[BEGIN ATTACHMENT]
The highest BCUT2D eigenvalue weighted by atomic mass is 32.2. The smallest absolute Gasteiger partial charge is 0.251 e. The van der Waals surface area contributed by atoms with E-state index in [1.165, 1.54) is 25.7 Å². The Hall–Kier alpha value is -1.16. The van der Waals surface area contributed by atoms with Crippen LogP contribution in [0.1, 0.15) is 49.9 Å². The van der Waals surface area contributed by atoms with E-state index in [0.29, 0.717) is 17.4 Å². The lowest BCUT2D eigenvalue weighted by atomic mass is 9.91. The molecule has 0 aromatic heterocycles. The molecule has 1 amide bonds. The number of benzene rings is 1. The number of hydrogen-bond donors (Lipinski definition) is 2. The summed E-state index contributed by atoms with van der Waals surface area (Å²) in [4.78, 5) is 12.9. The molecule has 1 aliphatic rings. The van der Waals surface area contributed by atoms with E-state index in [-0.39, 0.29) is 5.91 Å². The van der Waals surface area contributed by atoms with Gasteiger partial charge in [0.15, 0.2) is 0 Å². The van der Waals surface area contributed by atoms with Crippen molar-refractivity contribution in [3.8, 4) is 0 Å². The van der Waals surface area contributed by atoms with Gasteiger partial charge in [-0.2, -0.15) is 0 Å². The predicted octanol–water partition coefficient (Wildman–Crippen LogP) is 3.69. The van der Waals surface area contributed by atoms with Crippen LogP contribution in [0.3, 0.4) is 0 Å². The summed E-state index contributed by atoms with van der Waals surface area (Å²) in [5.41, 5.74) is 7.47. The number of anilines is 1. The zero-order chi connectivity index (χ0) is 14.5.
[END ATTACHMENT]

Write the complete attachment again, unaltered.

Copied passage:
The highest BCUT2D eigenvalue weighted by atomic mass is 32.2. The smallest absolute Gasteiger partial charge is 0.251 e. The van der Waals surface area contributed by atoms with E-state index in [1.165, 1.54) is 25.7 Å². The Hall–Kier alpha value is -1.16. The van der Waals surface area contributed by atoms with Crippen LogP contribution in [0.1, 0.15) is 49.9 Å². The van der Waals surface area contributed by atoms with E-state index in [0.29, 0.717) is 17.4 Å². The lowest BCUT2D eigenvalue weighted by atomic mass is 9.91. The molecule has 0 aromatic heterocycles. The molecule has 1 amide bonds. The number of benzene rings is 1. The number of hydrogen-bond donors (Lipinski definition) is 2. The summed E-state index contributed by atoms with van der Waals surface area (Å²) in [4.78, 5) is 12.9. The molecule has 1 aliphatic rings. The van der Waals surface area contributed by atoms with E-state index in [-0.39, 0.29) is 5.91 Å². The van der Waals surface area contributed by atoms with Gasteiger partial charge in [0.15, 0.2) is 0 Å². The van der Waals surface area contributed by atoms with Crippen molar-refractivity contribution in [3.8, 4) is 0 Å². The van der Waals surface area contributed by atoms with Gasteiger partial charge in [-0.2, -0.15) is 0 Å². The predicted octanol–water partition coefficient (Wildman–Crippen LogP) is 3.69. The van der Waals surface area contributed by atoms with Crippen LogP contribution in [0.3, 0.4) is 0 Å². The summed E-state index contributed by atoms with van der Waals surface area (Å²) in [5.41, 5.74) is 7.47. The number of anilines is 1. The zero-order chi connectivity index (χ0) is 14.5.